Quarterly Theory Workshop: Optimization with Uncertainty
About the Series
The focus of this workshop will be on optimization with uncertainty. Uncertainty arises in optimization problem when all the information relevant to the optimization is not available at the time of the optimization. Such uncertainty arises in online algorithms, mechanism design, and stochastic optimization. Analysis frameworks include worst-case, Bayesian, and learning theoretic. The speakers for this workshop are Nikhil Devanur, Robert Kleinberg, and Anupam Gupta.
- Date: Friday, March 8, 2019.
- Location: Seeley Mudd 3514, (map), Northwestern U, 2211 Campus Dr, Evanston, IL 60208.
- Transit: Noyes St. Purple Line (map).
- Parking: Validation for North Campus Parking Garage (map) available at workshop.
- Recommended Hotel: Hilton Orrington.
- Registration: Please register (not compulsory). Please bring your own name badge from past conference.
- 9:00-9:30: Continental Breakfast
- 9:30-9:35: Opening Remarks
- 9:35-10:20: Nikhil Devanur
Online Algorithms, learning and game theory: linear, convex and beyond.(Video)
- 10:20-10:40: Coffee Break
- 10:40-11:25: Robert Kleinberg
Approximately Optimal Sequential Search: Variations on a Theme by Weitzman.(Video)
- 11:25-11:45: Coffee Break
- 11:45-12:30: Anupam Gupta
Robust Algorithms for Secretaries and Bandits.(Video)
- 12:30-2:00: Lunch
Student Meetings with Speakers (in Mudd 3014)
- 2:00-2:30: Nikhil Devanur
- 2:30-3:00: Anupam Gupta
- 3:00-3:30: Bobby Kleinberg
Titles and Abstracts
Speaker: Nikhil Devanur
Title: Online Algorithms, learning and game theory: linear, convex and beyond.
Online Stochastic Optimization is a class of problems that capture decision making under uncertainty. The algorithm has to make real time decisions as it sees new input without knowing future arrival. The initial motivating applications were formulated as linear programs, but many extensions need a convex programming formulation. Some mild stochastic assumptions about the input such as random arrival order can give near optimal algorithms. One such algorithm is a primal-dual algorithm, where the dual update is done via no-regret online learning. Convexity not only captures a broader class of problems but also clarifies the primaI-dual aspect and the connection to online learning. Finally, I will show how game theoretic considerations lead to formulations that are beyond convexity.
Speaker: Robert Kleinberg
Title: Approximately Optimal Sequential Search: Variations on a Theme by Weitzman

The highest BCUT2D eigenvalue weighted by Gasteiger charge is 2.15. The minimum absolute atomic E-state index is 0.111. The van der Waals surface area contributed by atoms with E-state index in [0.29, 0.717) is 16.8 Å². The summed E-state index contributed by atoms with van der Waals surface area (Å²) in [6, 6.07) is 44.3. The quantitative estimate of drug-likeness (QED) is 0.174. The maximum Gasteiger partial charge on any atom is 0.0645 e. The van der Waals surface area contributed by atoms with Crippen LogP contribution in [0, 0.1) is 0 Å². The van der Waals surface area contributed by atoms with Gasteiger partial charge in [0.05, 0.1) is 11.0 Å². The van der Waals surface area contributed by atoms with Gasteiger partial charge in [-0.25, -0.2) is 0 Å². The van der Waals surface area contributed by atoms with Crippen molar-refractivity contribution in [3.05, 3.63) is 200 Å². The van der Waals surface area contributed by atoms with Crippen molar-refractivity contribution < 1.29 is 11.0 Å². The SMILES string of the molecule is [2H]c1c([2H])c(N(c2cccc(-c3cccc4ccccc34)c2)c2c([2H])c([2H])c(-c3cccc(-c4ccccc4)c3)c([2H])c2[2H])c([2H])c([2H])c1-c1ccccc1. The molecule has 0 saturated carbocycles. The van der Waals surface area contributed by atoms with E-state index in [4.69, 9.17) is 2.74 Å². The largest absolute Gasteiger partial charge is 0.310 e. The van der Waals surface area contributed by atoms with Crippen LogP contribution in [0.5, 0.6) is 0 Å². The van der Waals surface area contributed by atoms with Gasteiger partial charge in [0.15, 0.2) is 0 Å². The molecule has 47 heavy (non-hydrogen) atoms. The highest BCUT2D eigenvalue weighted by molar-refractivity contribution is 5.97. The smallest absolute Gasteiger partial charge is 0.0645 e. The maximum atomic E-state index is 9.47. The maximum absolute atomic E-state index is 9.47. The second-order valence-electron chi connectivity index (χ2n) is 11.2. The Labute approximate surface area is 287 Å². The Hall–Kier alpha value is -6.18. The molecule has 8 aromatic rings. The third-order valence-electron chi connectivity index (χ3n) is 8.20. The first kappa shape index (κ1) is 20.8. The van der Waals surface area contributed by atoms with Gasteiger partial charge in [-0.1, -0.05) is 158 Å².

To optimize, one must often invest resources exploring the values of different alternatives. For example, firms devote time and money to researching potential acquisition targets or to interviewing job candidates; college applicants visit schools before selecting one. The “box problem”, introduced by Martin Weitzman in 1979, models this as a problem of choosing one of finitely many alternatives with independent random values, subject to a cost that must be invested to discover an alternative’s value before it can be selected. The simplicity of the optimal solution, called “Pandora’s rule”, belies the fragility of the assumptions on which its optimality is based. I will present a new proof of the optimality of Pandora’s rule that, unlike Weitzman’s original proof, combines nicely with tools used to analyze approximation algorithms, game equilibria, and online selection rules. This enables us to design and analyze approximately optimal policies for environments similar to the box problem but with competing agents, exogenous order of inspection, or non-obligatory inspection.
The first part of the talk is joint work with Bo Waggoner and Glen Weyl; the latter part is joint work with Hedyeh Beyhaghi.
Speaker: Anupam Gupta
Title: Robust Algorithms for Secretaries and Bandits
In the secretary problem, a set of items are revealed to us in random order, and we want to maximize the probability of picking the best among them. In the (stochastic) multi-armed bandit problem, we perform pulls from a set of arms, each with a fixed but unknown payoff probability, and want to minimize the regret. Both these problems are well-studied in the sequential decision-making literature.
We consider the semi-adversarial setting where an adversary is allowed to introduce some limited amount of corruptions. We show that classical algorithms fail badly in the presence of corruptions, and then we give algorithms that are more robust to corruptions.
This is based on joint works with Domagoj Bradac, Sahil Singla, and Goran Zuzic, and with Tomer Koren and Kunal Talwar.